Over the past several years I’ve noticed in the blogosphere and elsewhere a debate over the concept of American exceptionalism. I tried not to pay much attention to it, because much of the debate seemed to act as a surrogate for something else. However, in going through newspapers at home this morning (part of the never-ending effort to recycle all the paper that comes into this house), I came across this article, which was also recycled in our local paper.
So much of this argument has so little to do with trying to understand what we mean by American exceptionalism that I’m hard-pressed to know where to begin. But I do think we can break down elements of the argument and consider them. Let’s see if that engenders some sound discussion or more of the same partisan bickering …
1. Do nations believe they are exceptional? Sure they do. Ever been to France? Ever been to Great Britain? The French (at least the ones in Paris … some people make the mistake of equating Paris with France, although no one would make the mistake of equating America with New York) think they are very special. So do the British. We even concede that in in odd sort of way. If someone speaks with a French or a British accent (and “a British accent” is in itself problematic, since there are many accents circulating in the UK, and I’m sure that’s true elsewhere … we’d all laugh at the notion of “an American accent”), we immediately accord some special characteristics to them. There’s no other way to explain the popularity of Hugh Grant. President Obama was playing off this notion of everyone thinking they’re exceptional by alluding to it. Get a sense of wry humor, people. Americans are not alone in thinking that their country is exceptional. Most people think their country is in some way exceptional. It’s hard to understand British imperialism in any other way.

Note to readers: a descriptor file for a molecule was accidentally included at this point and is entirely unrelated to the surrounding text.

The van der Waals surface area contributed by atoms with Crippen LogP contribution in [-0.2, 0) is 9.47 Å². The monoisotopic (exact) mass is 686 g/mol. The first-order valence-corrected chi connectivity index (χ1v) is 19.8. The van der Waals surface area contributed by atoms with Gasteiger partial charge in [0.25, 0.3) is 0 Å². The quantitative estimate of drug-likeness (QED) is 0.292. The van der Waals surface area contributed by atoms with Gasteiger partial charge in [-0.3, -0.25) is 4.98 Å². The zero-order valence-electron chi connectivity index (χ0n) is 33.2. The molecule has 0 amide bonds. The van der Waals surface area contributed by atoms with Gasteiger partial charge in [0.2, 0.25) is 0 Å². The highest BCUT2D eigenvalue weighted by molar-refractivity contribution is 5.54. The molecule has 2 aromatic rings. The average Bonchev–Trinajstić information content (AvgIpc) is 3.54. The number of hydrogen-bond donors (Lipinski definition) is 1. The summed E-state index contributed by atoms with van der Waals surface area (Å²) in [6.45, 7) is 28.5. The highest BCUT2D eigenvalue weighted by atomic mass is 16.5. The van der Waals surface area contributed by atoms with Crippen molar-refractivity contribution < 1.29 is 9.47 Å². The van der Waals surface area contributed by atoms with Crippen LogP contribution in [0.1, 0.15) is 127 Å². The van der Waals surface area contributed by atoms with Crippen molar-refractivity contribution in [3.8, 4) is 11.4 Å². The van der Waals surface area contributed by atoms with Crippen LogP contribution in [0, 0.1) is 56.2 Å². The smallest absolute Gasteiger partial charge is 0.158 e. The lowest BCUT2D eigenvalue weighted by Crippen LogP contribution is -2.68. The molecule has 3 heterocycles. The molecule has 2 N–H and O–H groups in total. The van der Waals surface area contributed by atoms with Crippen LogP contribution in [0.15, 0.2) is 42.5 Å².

2. This “American exceptionalism” is a topic for American historians. It is so in two ways. First, we can look at exceptional circumstances. The United States benefited from them, and those circumstances shaped national development. They include plentiful land and natural resources, the presence of weak neighbors (no need to pour money into national security), the preservation of a European balance of power (through the help of British interests) that promoted development (the primary human agency that made the Monroe Doctrine possible was the Royal Navy), and so on. American historians have always been aware of these circumstances, although some are more explicit than others. Second, there is the fact that most Americans think they are exceptional (and superior), an assumption that has been important in discussing American thought and action in a number of areas, including foreign policy. Not all Americans agree about the nature and source of that exceptionalism. Some attribute it to ideology; others to circumstances; others to a divine source; others to some combination of the first three.